2013 March Meet Funny Cars Drag Racing Nitro Nostalgia Famoso Raceway USA Race Video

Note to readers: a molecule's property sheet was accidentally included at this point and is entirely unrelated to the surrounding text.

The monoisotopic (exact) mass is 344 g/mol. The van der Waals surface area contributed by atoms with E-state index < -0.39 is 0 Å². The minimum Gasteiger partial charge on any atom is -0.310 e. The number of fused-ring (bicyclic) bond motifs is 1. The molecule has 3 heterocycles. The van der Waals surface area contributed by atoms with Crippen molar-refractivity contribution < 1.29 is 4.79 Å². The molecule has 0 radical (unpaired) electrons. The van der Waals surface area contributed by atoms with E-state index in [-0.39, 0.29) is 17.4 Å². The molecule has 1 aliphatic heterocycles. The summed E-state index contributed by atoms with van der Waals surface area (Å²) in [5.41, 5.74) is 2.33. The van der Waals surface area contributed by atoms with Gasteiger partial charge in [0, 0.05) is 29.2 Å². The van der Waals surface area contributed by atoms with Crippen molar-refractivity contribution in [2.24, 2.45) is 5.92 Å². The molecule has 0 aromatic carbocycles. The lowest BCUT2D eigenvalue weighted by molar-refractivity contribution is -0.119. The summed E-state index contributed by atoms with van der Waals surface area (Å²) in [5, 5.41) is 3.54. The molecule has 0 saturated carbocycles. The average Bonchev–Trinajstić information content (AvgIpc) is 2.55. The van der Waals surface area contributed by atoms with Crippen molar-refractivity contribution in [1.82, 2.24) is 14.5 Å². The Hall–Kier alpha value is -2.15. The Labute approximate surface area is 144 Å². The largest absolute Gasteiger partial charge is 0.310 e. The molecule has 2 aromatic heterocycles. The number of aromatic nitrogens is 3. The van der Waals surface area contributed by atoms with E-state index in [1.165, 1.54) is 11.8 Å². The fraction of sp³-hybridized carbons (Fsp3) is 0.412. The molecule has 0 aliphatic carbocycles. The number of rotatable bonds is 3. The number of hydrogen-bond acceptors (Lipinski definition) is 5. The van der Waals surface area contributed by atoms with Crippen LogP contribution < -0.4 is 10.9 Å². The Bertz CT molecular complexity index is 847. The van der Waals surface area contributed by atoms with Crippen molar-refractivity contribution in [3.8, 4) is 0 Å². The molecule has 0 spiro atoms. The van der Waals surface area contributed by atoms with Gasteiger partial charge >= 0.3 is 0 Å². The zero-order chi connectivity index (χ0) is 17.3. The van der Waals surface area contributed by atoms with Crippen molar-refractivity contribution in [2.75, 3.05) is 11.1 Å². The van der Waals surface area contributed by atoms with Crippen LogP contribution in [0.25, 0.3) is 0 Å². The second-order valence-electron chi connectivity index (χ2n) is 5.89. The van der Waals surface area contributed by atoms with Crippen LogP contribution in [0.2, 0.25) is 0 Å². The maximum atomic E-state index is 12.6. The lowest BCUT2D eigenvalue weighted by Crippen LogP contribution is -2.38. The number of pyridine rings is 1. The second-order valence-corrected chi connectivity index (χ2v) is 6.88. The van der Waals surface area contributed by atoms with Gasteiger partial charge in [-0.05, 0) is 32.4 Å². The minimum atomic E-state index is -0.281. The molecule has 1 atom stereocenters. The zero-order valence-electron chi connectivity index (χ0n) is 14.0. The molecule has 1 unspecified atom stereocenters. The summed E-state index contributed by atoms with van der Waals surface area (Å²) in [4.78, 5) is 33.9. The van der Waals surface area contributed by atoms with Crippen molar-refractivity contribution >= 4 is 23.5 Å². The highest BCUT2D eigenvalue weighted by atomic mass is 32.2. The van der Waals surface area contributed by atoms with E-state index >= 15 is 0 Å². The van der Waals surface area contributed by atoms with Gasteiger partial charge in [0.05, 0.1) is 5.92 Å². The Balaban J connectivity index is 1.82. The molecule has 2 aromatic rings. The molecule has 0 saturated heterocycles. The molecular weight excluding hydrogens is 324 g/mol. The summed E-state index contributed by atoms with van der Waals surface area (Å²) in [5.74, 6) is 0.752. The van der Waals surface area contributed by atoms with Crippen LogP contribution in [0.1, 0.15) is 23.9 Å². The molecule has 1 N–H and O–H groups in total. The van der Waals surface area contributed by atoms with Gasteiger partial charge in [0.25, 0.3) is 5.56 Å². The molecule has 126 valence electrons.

Nitro Funny Car Drag Racing March Meet Bakersfield USA Race Cars Hot Rod Drag Strip Riot Videos Famoso Raceway Burnouts March 7-10, 2013 55th Smokers Bakersfield March Meet; Nostalgia Funny Car first round; Mark Sanders in the Mr. Explosive Mustang over Dan Horan Jr.; Jason Rupert over Rian Konno; Chad Head over Will Martin; John Hale over Dennis La Charite; Ron Capps LA Hooker Arrow over Garrett Bateman; Roger Garten in his War Horse Ford Mustang over Steve Densham in the Teacher's Pet who was shut off prior to staging; Del Worsham over James Day; Tim Boychuck over Robert Overholser in the gorgeous California Hustler 1977 Pontiac Trans Am. Drag Strip Riot Videos. Let her rip! Funny Car is a type of drag racing vehicle and a specific racing class in organized drag racing. In the United States, the other professional drag racing classes are Top Fuel, Pro Modified, Pro Stock, and Pro Stock Bike. Funny cars are characterized by having tilt-up fiberglass or carbon fiber automotive bodies over a custom fabricated chassis, giving them an appearance vaguely approximating manufacturers' showroom models. They also have the engine placed in front of the driver, as opposed to dragsters, which place it behind the driver.[1] Funny car bodies typically reflect the models of newly available cars in the time period that the funny car was built. For example, in the 1970s, then current models such as the Chevrolet Vega or Plymouth Barracuda were often represented as funny cars, and the bodies represented the Big Three of General Motors, Ford, and Chrysler.[2] Currently, four manufacturers are represented in National Hot Rod Association (NHRA) Funny Car — Chevrolet with the Camaro,[3] Dodge with the Charger,[4] Ford with the Mustang,[5] and Toyota with the Camry.[6] Worldwide, however, many different body styles are used. These "fake" body shells are not just cosmetic; they serve an important aerodynamic purpose.[7] Today, fielding a Funny Car team can cost between US$2.6 and US$3 million.[8] A single carbon fiber body can cost US$70,000.[9] Nitro Funny Car racing has never been more competitive than since 2006.[10] The dominance of John Force Racing ended in 2006 and between 2007 and 2015 was equalled by DSR, with three TF/FC titles each.[11] Funny Car is dominated by multi-car teams, with only Cruz Pedregon, Jim Dunn, and Tim Wilkerson maintaining the traditional one-car operation 2013 55th Smokers Bakersfield March Meet. Nostalgia Drag Racing Videos, A/Gas, Nitro Top Fuel Dragster, Funny Cars, Wayne Mellinger Corvette Funny Car Crash, Crash, Funny Car body explosion, Auto Club Famoso Raceway, Bakersfield, California. Brought to you by http://www.dragstripgirldesigns.com Drift HD Action POV Camera, blower explosion. March meet promo Funny Car is a type of drag racing vehicle and a specific racing class in organized drag racing. In the United States, the other professional drag racing classes are Top Fuel, Pro Modified, Pro Stock, and Pro Stock Bike. Funny cars are characterized by having tilt-up fiberglass or carbon fiber automotive bodies over a custom fabricated chassis, giving them an appearance vaguely approximating manufacturers' showroom models. They also have the engine placed in front of the driver, as opposed to dragsters, which place it behind the driver.[1] Funny car bodies typically reflect the models of newly available cars in the time period that the funny car was built. For example, in the 1970s, then current models such as the Chevrolet Vega or Plymouth Barracuda were often represented as funny cars, and the bodies represented the Big Three of General Motors, Ford, and Chrysler.[2] Currently, four manufacturers are represented in National Hot Rod Association (NHRA) Funny Car — Chevrolet with the Camaro,[3] Dodge with the Charger,[4] Ford with the Mustang,[5] and Toyota with the Camry.[6] Worldwide, however, many different body styles are used. These "fake" body shells are not just cosmetic; they serve an important aerodynamic purpose.[7] Today, fielding a Funny Car team can cost between US$2.6 and US$3 million.[8] A single carbon fiber body can cost US$70,000.[9] Nitro Funny Car racing has never been more competitive than since 2006.[10] The dominance of John Force Racing ended in 2006 and between 2007 and 2015 was equalled by DSR, with three TF/FC titles each.[11] Funny Car is dominated by multi-car teams, with only Cruz Pedregon, Jim Dunn, and Tim Wilkerson maintaining the traditional one-car operation